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In more ways than one, 2021 was a worst-case scenario kind of season for the Minnesota Twins. They started out horribly, losing 28 of their first 42 games, quickly pushing them out of the postseason race. The Twins reacted by trading away Nelson Cruz and José Berríos at the deadline. Then, to pour salt in the wound, Kenta Maeda needed Tommy John surgery in September.

Center fielder Byron Buxton was one of the few bright spots for the 2021 Twins, at least when he was on the field. Hip and hand injuries limited Buxton to only 61 games, but in those 61 games he played at an MVP level: .306/.358/.647 with 19 home runs and nine stolen bases. Add in the defense and Buxton was a 4.5-WAR player in a little more than one-third of a season.

Byron Buxton
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HR19
RBI32
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The Twins are rapidly approaching (or may have already reached) the point where they have to make a decision with Buxton. He is one year away from free agency and, realistically, they have three options with him:

  1. Sign him to a long-term contract.
  2. Trade him this offseason for maximum value.
  3. Trade him at the deadline for a lower value.

Keeping Buxton all season and then letting him walk next offseason is not something the Twins should do. It's a non-option. You can't let your most talented player leave for nothing but a dinky draft pick. Either sign him long-term or trade him, and the sooner you trade him, the more you'll get in return (and the less likely it is he gets hurt again and loses trade value).

"It's not like something that has snuck up on us at this point," Twins president of baseball operations Derek Falvey told reporters, including The Athletic's Dan Hayes and Ken Rosenthal, at the GM Meetings earlier this month. "... As is always the case, this isn't unique to Byron or otherwise, there are people on our team that are interesting to other clubs and we just always need to work through what does that look like, what does our team look like as we navigate it."

Buxton told Hayes and Rosenthal he's fine playing out 2022 on a one-year arbitration contract -- "There's no rush," he said when asked about a potential long-term contract -- which MLB Trade Rumors projects to be in the $7.3 million range. Valuing Buxton on a long-term contract is difficult given his immense production and injury history, though that's an obstacle, not a dealbreaker.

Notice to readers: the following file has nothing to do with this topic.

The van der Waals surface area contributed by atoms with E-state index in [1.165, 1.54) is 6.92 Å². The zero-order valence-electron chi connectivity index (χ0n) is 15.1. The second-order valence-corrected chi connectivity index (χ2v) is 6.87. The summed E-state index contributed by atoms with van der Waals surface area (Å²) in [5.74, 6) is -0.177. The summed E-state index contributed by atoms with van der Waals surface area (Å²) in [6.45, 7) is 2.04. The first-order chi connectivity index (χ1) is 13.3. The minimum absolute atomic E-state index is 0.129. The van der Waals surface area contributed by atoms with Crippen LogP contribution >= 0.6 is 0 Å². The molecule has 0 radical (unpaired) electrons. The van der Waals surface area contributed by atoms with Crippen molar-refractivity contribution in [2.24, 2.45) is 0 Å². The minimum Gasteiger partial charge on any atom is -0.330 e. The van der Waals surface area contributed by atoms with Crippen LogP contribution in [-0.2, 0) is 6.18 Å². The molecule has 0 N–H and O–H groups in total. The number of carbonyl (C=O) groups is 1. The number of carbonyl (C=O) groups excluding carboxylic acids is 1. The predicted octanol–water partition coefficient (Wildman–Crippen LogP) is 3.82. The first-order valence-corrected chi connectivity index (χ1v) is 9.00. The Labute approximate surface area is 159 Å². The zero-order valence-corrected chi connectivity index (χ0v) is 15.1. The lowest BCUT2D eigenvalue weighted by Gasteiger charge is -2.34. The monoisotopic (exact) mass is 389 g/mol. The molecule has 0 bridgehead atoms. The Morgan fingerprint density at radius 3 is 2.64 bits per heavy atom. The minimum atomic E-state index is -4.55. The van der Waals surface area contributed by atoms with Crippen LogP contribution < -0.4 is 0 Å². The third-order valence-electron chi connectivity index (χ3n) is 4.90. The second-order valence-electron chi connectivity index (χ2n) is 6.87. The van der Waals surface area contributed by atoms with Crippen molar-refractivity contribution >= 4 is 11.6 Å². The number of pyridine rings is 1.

We ranked Buxton as one of the offseason's top trade candidates because he is entering his walk year, and because the Twins are not one or two pieces away from contending, even in the winnable AL Central. Besides, Falvey & Co. would not be doing their jobs if they didn't at least gauge trade interest in Buxton. It doesn't hurt to listen. Here are some potential landing spots.

The best fit: Astros

Once upon a time the Astros selected Carlos Correa over Buxton with the No. 1 pick in the 2012 draft (the Twins then took Buxton with the No. 2 pick). Could they now look to Buxton to help replace Correa? Obviously they play different positions, but center field can be upgraded in Houston, and Buxton can replace Correa in the lineup. He'd also bring elite speed and baserunning.

Keep in mind the Astros are so confident in their current center field options (Chas McCormick, Jake Meyers, and Jose Siri) that they traded Myles Straw at the deadline. That's all well and good, but Buxton is better than those guys and a legitimate difference-maker. And, if Buxton does get hurt at some point, the Astros are right back where they started in center.

The perfect-world scenario would be trading for Buxton and re-signing Correa, in which case the Astros could send this juggernaut lineup out to the field most nights:

  1. CF Byron Buxton
  2. 2B Jose Altuve
  3. LF Michael Brantley
  4. SS Carlos Correa
  5. DH Yordan Alvarez
  6. 3B Alex Bregman
  7. 1B Yuli Gurriel
  8. RF Kyle Tucker
  9. C Martín Maldonado

Sheesh. The Astros led baseball in runs per game this season even though Bregman missed much of the year with a quad injury. In the postseason though, the bottom of the lineup got exposed a bit. Opposing pitchers had a soft landing spot at the Nos. 8 and 9 spots with the center fielder du jour and Maldonado. Buxton would help eliminate that. He's an ideal fit for Houston.

The other great fit: Phillies

As noted earlier this week, Phillies outfielders not named Bryce Harper hit. 230/.295/.398 in nearly 1,600 plate appearances this past season, and they were poor defensively as well. Philadelphia has needs in center and left fields, and while Buxton is only one man, it does sometimes feel he is playing two outfield positions given his speed and seemingly limitless range.

Three years ago the Phillies traded for JT Realmuto when he had two years of team control remaining, and they made it no secret they wanted to sign him long-term. They could do the same with Buxton. Trade for him and his one year of team control, then sign him to a long-term contract either right away or after the season. Clearly though, Buxton is a great fit for the 2022 Phillies.